March 1 - Chicago Daily Law Bulletin
In the late 1990s, the U.S. started cracking down on Internet gambling. It invoked various law to prevent offshore gambling providers from accessing the U.S. market. Antigua claims it lost a $3.4 billion industry. It also says that the prohibition of online gambling violated U.S. obligations under World Trade Organization agreements.
March 5 - Yahoo! News
Third-year law students Patrick Bushell and Ryanne Dent took top honors at the Albert R. Mugel Tax Competition in Buffalo, N.Y., both also taking home honors in oral advocacy.
March 4 - GUDELNews.com
Students Myka Bell and David Middleton of The John Marshall Law School in Chicago will compete this week in the national Frederick Douglass Moot Court Competition in Atlanta. The competition is part of the National Black Law Students Association annual convention March 6 through 9, 2013.
Read more: Moot Court Students Advance to Nationals
March 2 - The Oregonian
When it comes to the way the military prosecutes war, said Steve Schwinn, associate professor at the John Marshall Law School in Chicago, "courts have really shied away" from intervening over the last decade or so.
March 1 - Huffington Post
"In the late '70s, there were some political campaign initiatives to overturn anti-discrimination ordinances that were in different cities. Anita Bryant, who was a beauty queen back then, overturned the first one with a campaign that was based on 'save our children,' with the idea that children were in danger of being harmed by gay people."
Feb. 28 - International Law Prof Blog
American Bar Association President Laurel Bellows will deliver The John Marshall Law School Herzog Lecture on April 8, 2013 on the problem of Human Trafficking. The lecture will be held at 3:00 p.m. at the Chicago Bar Association, a co-sponsor of the program, followed by a reception at The John Marshall Law School in Chicago.
Feb. 22 - Chicago Daily Law Bulletin
The 19th-century Jane Austen would be staggered to discover the diversity of fan fiction and other reimaginations of her work. A 21st-century Austen would probably be upset of she had not developed such a rabid following. Both authors would be faced with the tough job of determining where to draw the line between permissible celebration and impermissible freeriding. They would be dismayed at how little actual legal protection exists internationally to protect their choices.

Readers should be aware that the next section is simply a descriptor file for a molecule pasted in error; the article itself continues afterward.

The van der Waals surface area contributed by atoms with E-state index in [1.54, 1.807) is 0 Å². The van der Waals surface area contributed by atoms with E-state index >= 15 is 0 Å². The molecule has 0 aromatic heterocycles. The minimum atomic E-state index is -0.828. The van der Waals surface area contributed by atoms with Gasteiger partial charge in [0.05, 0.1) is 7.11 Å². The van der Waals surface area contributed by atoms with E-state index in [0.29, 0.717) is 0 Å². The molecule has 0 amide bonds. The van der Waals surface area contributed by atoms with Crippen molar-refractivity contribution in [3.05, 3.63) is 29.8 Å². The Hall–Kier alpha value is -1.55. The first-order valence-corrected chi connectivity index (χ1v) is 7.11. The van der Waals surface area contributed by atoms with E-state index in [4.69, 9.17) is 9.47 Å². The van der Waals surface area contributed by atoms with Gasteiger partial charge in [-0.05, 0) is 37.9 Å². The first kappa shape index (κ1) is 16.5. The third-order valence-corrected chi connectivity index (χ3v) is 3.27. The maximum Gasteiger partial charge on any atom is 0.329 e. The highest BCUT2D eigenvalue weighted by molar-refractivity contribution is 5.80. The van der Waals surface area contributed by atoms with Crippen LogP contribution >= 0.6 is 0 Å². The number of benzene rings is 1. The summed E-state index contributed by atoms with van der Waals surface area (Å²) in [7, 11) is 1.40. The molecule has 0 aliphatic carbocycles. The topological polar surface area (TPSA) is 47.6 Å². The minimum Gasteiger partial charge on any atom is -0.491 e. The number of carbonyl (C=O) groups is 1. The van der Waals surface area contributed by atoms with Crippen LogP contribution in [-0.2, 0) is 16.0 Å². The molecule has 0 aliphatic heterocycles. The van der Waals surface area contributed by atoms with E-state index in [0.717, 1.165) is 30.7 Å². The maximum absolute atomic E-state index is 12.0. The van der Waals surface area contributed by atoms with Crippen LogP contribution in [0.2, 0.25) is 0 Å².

Feb. 11 - Chicago Daily Law Bulletin
The National Road has contributed much to the economic, transportation and cultural history of the United States. It also influenced its constitutional history. It did so by serving as the context for a legal battle over the scope of power in the Constitution to tax (and spend) to provide for the general welfare of the United States (Article I, Section 8, Clause 1). This aspect of the National Road saga is depicted in a book that I wrote, "The National Road and the Difficult Path to Sustainable National Investment," (University of Delaware Press; The Rowman & Littlefield Publishing Group Inc., 2011).
Feb. 27 - TribLocal Orland Park & Homer Glen
Diane I. Jennings, 65, an Orland Park resident for 40 years, has served on the library board for the last six years. She is a retired attorney and most recently practiced medical malpractice defense with Anderson, Rasor & Partners LLP.
Feb. 27 - WBEZ Chicago Public Media
"It's been nothing like the coverage we saw for the Affordable Care Act last summer," said Prof. Steven Schwinn. "Part of that must be because the Affordable Care Act is the signature achievement of the Obama Administration … Still, you would expect Section 5 of the Voting Rights Act—the crown jewel of Civil Rights in this country—to get more attention … It turns upside down the way we think about Civil Rights in this country."